- The Washington Times - Tuesday, August 24, 2010

A new State Department report on America’s human rights record praises many of President Obama’s domestic reforms in making the case to the world body for U.S. progress on human rights.

The 29-page report is the first to be submitted by the United States this week to the U.N. Human Rights Council and will be the basis of a human rights audit that U.S. representatives will take part in later this year.

The human rights audit, also known as the universal periodic review, is required of all U.N. member states. China, Iran and North Korea have already submitted their human rights records to the review.

The report — which addresses America’s history of slavery, discrimination against women, ethnic minorities and gays — sounds in parts like political campaign literature.

For example, in a section about equality for people with disabilities the report states, “President Obama further demonstrated the nation’s commitment to continued vigilance and improvement by announcing new regulations that increase accessibility in a variety of contexts and commit the federal government to hiring more persons with disabilities.”

The report touts Mr. Obama’s new health care and finance reforms, signed into law earlier this year, but also lesser-known pieces of legislation, like the Lilly Ledbetter Fair Pay Act of 2009, which gives women the right to sue employers if they are paid less than men, as an example of the president’s commitment to gender equality.

The review highlights the president’s announced commitment to repealing the military’s “don’t ask, don’t tell” policy banning open gays in the military; and also what the document calls the “historic summit” in November with nearly 400 Native American tribal leaders.

Mr. Obama reversed policy of the George W. Bush administration and instructed the State Department to participate in the reformed Human Rights Council that has to date devoted almost all of its time to criticizing Israel, while devoting little or no attention to human rights crises in places like Sudan, Iran, China or Saudi Arabia. Many countries serving on the panel, like Libya, have been singled out as authoritarian abusers of human rights.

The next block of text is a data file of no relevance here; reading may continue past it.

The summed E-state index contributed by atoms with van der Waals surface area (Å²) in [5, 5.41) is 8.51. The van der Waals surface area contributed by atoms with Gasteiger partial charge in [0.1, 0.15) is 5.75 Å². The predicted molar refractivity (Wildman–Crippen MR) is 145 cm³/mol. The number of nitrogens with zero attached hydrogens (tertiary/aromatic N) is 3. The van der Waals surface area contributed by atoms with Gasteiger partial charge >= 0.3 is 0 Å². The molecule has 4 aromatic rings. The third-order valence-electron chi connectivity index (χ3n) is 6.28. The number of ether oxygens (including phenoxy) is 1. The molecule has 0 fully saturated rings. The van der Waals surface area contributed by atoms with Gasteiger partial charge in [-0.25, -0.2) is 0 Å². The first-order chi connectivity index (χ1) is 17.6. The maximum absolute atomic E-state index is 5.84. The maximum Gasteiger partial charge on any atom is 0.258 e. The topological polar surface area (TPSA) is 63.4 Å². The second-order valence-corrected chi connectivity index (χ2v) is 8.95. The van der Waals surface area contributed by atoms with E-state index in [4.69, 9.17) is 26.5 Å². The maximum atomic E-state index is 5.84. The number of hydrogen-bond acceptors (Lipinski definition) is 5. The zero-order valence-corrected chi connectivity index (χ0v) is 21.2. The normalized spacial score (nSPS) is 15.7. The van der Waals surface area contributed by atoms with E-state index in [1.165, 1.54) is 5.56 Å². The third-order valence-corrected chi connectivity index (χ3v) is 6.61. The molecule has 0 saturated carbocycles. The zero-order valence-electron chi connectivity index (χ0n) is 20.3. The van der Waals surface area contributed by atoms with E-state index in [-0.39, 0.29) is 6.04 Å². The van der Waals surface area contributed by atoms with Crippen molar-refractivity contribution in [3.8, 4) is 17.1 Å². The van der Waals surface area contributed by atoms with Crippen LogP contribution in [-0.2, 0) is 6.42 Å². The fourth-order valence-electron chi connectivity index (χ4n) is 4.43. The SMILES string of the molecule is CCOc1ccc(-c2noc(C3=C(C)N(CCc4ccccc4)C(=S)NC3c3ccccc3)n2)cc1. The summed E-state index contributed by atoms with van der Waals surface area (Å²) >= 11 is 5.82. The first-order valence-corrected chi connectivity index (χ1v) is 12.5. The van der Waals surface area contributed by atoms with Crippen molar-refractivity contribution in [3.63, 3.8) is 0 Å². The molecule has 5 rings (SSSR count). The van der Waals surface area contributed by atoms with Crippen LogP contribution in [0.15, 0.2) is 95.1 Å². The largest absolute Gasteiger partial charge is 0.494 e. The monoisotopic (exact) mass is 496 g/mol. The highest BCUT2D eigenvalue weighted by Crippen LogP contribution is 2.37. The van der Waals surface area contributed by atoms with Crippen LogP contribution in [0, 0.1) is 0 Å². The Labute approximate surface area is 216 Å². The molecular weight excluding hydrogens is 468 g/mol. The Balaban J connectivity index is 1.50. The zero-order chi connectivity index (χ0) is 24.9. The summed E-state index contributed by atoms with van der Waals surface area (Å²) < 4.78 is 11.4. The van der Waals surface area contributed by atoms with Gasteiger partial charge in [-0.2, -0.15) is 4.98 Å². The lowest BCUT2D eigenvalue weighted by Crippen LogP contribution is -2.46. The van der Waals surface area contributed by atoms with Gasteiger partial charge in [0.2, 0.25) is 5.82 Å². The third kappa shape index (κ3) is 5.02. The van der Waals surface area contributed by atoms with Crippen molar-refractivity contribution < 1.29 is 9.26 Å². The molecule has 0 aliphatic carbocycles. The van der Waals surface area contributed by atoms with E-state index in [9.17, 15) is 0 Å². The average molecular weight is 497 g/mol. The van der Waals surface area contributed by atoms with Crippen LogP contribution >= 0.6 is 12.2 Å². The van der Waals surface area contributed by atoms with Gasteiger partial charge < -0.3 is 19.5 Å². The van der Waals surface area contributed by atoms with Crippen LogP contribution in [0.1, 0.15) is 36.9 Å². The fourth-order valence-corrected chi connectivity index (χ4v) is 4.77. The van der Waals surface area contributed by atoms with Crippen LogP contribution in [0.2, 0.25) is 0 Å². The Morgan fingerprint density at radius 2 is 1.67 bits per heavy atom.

Tom Malinowksi, Washington advocacy director for Human Rights Watch, said, “You won’t have a report from the administration condemning administration policies. But it does acknowledge a lot of ongoing problems and concerns within the United States and that is essential. The whole point of this is to set a good example for others.”

In some sections, the report is critical of U.S. policies. It discusses the rate of sexual assault in U.S. prisons and the U.S. detention of suspected terrorists at the Guantanamo Bay, Cuba, prison as areas the country is looking to reform.

In some areas, the report reflects the Obama administration’s own walk down from its earlier campaign rhetoric opposing a global war on terrorism.

For example, while the report states that international law informs U.S. policy on detentions, it says the United States also reserves the right to try detainees in military tribunals, a policy many Democrats argued was deeply flawed under President Bush.

“The President has also made clear that we have a national security interest in prosecuting terrorists, either before Article III courts or military commissions, and that we would exhaust all available avenues to prosecute Guantanamo detainees before deciding whether it would be appropriate to continue detention under the laws of war.”

One section of the document that makes no reference to Mr. Obama’s specific policies is the part that deals with the rights to privacy.

In this area, the report makes an argument that laws such as the Foreign Intelligence Surveillance Act, governing electronic surveillance, may need to be revised to address new challenges like terrorism and new technology.

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